The pride of my mother-in-law’s life is her garden and if photos and shared memories are any evidence, it once was the most amazing backyard haven. In recent years her back problems, caused by decades of standing on her feet as a grocer, have kept her from doing what she used to do and it weighs on her in a big way; she is a proud woman who doesn’t consider herself disabled.
Last summer when we’d sit out on the deck together, every other word from her was an expression of regret for what could have been a beautiful garden. I’ve never maintained my own garden before. When I lived with my parents, my mother owned and operated the garden, but she was never good at coworking. When I moved out at 19, I lived in the city in a 200 square foot efficiency apartment with no outdoor space. A year later I moved to a suburban apartment with a balcony and the full extent of my green thumb was my growing of lavender in one flower box.
Over several months, I tread lightly in an effort to convince her to let me help her bring her garden back to life. Finally, she agreed.
As soon as the last snow melted, we were out in the garden trying to clear debris in order to get the backyard ready for a garden again. For every stick I bent down to pick up, I could feel my hips creaking like they needed a fresh spray of WD-40; I wondered if one day I could be uploaded to a robot body and all I would need would be a can of WD-40. Too conscious of my own pain, I yelled across the yard to her and asked if she was feeling okay. Of course she lied and said yes.
After clearing as many sticks as we could manage without fully losing our minds, and reminding ourselves that some sticks are natural in a backyard, we moved onto clearing the never ending piles of leaves from each of the five flower beds. On my hands and knees, I alternated between a hand rake and my actual hands, weighing the pros and cons of touching wet leaves and/or ripping up some of my mother in law’s prized bulbs. After about an hour and a half, the one area of the garden I was working on was clear enough to move forward.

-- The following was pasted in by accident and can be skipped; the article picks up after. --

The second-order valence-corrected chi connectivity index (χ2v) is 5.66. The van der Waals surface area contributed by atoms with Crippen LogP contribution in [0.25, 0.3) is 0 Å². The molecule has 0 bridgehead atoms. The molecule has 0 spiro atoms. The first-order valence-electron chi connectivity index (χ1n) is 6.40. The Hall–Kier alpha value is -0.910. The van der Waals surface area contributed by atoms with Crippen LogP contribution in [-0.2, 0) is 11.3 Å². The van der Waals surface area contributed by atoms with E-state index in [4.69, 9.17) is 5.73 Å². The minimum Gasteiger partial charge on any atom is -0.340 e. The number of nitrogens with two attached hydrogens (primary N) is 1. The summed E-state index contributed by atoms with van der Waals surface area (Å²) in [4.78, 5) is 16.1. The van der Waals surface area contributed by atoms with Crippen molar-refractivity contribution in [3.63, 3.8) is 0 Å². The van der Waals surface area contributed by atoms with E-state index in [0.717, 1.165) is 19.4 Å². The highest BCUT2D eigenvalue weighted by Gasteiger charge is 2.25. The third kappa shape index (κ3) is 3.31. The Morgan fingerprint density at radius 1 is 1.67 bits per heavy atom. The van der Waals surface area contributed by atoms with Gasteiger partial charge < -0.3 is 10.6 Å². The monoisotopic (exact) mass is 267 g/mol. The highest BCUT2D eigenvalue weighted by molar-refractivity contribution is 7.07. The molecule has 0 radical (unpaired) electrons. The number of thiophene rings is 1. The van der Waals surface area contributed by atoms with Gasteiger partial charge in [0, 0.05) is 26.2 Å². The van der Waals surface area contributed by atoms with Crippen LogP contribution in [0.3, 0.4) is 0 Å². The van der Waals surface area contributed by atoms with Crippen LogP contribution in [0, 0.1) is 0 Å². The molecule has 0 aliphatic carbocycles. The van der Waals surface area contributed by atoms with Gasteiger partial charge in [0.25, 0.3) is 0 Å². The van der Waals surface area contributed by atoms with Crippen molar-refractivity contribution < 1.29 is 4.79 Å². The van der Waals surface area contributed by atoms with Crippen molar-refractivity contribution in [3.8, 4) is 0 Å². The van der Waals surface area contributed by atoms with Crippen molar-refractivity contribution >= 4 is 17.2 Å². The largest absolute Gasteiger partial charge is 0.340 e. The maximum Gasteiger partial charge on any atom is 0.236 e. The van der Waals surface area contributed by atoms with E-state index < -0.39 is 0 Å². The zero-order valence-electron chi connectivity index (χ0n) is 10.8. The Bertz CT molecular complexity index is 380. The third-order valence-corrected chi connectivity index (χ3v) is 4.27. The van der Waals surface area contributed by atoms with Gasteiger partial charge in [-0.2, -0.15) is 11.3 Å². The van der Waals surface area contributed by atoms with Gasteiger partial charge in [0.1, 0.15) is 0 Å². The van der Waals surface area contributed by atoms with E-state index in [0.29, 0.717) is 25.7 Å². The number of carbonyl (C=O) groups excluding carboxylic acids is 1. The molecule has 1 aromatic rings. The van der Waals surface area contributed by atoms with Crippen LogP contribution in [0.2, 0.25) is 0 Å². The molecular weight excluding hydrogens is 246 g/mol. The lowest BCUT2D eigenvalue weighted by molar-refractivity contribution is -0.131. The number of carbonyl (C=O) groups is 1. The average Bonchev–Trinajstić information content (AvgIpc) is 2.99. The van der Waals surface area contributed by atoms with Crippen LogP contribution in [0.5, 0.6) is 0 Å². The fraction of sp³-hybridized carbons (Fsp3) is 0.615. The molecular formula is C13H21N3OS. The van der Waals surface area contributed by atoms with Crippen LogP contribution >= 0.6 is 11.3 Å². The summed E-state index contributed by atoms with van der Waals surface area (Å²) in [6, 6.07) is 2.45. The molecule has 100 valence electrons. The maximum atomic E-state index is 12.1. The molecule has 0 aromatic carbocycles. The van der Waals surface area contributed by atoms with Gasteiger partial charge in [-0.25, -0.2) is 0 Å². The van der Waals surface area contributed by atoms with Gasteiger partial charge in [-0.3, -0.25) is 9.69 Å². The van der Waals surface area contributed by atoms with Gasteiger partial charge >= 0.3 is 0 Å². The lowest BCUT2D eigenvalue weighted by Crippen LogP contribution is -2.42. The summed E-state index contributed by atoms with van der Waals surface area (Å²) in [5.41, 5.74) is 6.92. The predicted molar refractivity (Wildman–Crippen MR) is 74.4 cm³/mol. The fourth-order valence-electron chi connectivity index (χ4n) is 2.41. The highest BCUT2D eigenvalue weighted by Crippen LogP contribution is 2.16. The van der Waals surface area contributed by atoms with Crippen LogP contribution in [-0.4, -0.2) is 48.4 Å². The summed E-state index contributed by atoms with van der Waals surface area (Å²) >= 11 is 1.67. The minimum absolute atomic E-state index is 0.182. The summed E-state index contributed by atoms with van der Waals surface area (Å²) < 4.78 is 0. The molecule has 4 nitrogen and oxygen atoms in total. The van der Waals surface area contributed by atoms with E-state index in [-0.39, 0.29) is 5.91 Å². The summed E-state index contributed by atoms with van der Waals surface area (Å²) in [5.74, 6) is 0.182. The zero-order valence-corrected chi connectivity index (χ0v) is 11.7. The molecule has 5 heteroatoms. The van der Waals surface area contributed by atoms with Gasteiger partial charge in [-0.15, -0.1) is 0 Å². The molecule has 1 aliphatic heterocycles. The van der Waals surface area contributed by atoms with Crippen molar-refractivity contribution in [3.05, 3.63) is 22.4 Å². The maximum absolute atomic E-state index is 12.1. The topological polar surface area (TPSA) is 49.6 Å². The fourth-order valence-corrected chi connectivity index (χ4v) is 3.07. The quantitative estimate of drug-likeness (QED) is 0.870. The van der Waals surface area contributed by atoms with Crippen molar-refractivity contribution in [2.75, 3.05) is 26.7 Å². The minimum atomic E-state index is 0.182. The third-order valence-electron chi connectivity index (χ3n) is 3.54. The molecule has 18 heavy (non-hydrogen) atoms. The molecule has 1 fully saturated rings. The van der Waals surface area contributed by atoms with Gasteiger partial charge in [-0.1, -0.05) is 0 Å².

Years ago, my mother-in-law had received a wild lily as gift and planted it in one corner of her garden. What had once been a full bed of assorted flowers was now a bed mostly of wild lilies. Each year she dug the garden out a little further to accommodate her spreading lilies without sacrificing her love for the other flowers. But after the garden had already been dug out over a foot bigger than it was already intended to be in all directions, she asked me if I could dig her lilies up and transplant them along the fence in an arrangement that best suited the growth of other flowers, and accommodated a more controlled spreading of the wild flora.
I’m usually pretty good with a shovel but after a day of being on my hands and knees, and bending over more often than my disabled body allows, I found myself wincing just at the movement of bringing my foot up to push the shovel deeper into the ground. Against my body’s wishes (and in retrospect, against what I should have put myself through) I successfully transplanted all the lilies to my mother-in-law’s desired location. At this point, I sat down to have my first glass of water that day (tsk, tsk!), and reflected on the reasons I pushed myself so hard.
What it boiled down to was:
- My mother-in-law is, “so much more disabled than I am.” I felt my position as a young person made it my duty to overextend myself for my elders. Afterall, I live in her house rent-free.